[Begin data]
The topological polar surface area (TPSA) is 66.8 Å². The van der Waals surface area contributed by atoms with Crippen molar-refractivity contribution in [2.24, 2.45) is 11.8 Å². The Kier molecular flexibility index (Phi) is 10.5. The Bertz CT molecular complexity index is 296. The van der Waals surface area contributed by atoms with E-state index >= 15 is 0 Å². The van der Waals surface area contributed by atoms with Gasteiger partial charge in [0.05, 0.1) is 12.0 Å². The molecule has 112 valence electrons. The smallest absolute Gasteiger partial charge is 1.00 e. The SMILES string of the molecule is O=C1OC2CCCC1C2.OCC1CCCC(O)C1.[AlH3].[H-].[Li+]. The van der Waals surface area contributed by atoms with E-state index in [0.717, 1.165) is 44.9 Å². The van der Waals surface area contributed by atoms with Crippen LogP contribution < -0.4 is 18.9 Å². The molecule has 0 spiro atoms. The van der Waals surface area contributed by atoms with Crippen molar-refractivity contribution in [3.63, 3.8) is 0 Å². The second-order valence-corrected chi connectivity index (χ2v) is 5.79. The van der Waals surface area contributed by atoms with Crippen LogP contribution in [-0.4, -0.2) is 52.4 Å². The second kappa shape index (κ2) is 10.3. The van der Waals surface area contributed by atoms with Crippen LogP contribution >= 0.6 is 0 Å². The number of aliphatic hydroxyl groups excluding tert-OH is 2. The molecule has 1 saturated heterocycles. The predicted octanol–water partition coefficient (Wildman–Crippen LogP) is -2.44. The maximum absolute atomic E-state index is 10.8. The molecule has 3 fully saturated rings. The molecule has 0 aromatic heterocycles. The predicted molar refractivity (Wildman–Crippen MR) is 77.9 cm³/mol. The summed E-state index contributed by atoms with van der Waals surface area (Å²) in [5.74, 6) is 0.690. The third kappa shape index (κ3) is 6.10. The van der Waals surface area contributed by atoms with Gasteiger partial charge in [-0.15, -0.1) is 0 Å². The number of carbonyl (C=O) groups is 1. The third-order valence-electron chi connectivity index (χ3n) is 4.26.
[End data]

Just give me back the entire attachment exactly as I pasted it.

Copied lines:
The topological polar surface area (TPSA) is 66.8 Å². The van der Waals surface area contributed by atoms with Crippen molar-refractivity contribution in [2.24, 2.45) is 11.8 Å². The Kier molecular flexibility index (Phi) is 10.5. The Bertz CT molecular complexity index is 296. The van der Waals surface area contributed by atoms with E-state index >= 15 is 0 Å². The van der Waals surface area contributed by atoms with Gasteiger partial charge in [0.05, 0.1) is 12.0 Å². The molecule has 112 valence electrons. The smallest absolute Gasteiger partial charge is 1.00 e. The SMILES string of the molecule is O=C1OC2CCCC1C2.OCC1CCCC(O)C1.[AlH3].[H-].[Li+]. The van der Waals surface area contributed by atoms with E-state index in [0.717, 1.165) is 44.9 Å². The van der Waals surface area contributed by atoms with Crippen LogP contribution < -0.4 is 18.9 Å². The molecule has 0 spiro atoms. The van der Waals surface area contributed by atoms with Crippen molar-refractivity contribution in [3.63, 3.8) is 0 Å². The second-order valence-corrected chi connectivity index (χ2v) is 5.79. The van der Waals surface area contributed by atoms with Crippen LogP contribution in [-0.4, -0.2) is 52.4 Å². The second kappa shape index (κ2) is 10.3. The van der Waals surface area contributed by atoms with Crippen LogP contribution >= 0.6 is 0 Å². The number of aliphatic hydroxyl groups excluding tert-OH is 2. The molecule has 1 saturated heterocycles. The predicted octanol–water partition coefficient (Wildman–Crippen LogP) is -2.44. The maximum absolute atomic E-state index is 10.8. The molecule has 3 fully saturated rings. The molecule has 0 aromatic heterocycles. The predicted molar refractivity (Wildman–Crippen MR) is 77.9 cm³/mol. The summed E-state index contributed by atoms with van der Waals surface area (Å²) in [5.74, 6) is 0.690. The third kappa shape index (κ3) is 6.10. The van der Waals surface area contributed by atoms with Gasteiger partial charge in [-0.15, -0.1) is 0 Å². The number of carbonyl (C=O) groups is 1. The third-order valence-electron chi connectivity index (χ3n) is 4.26.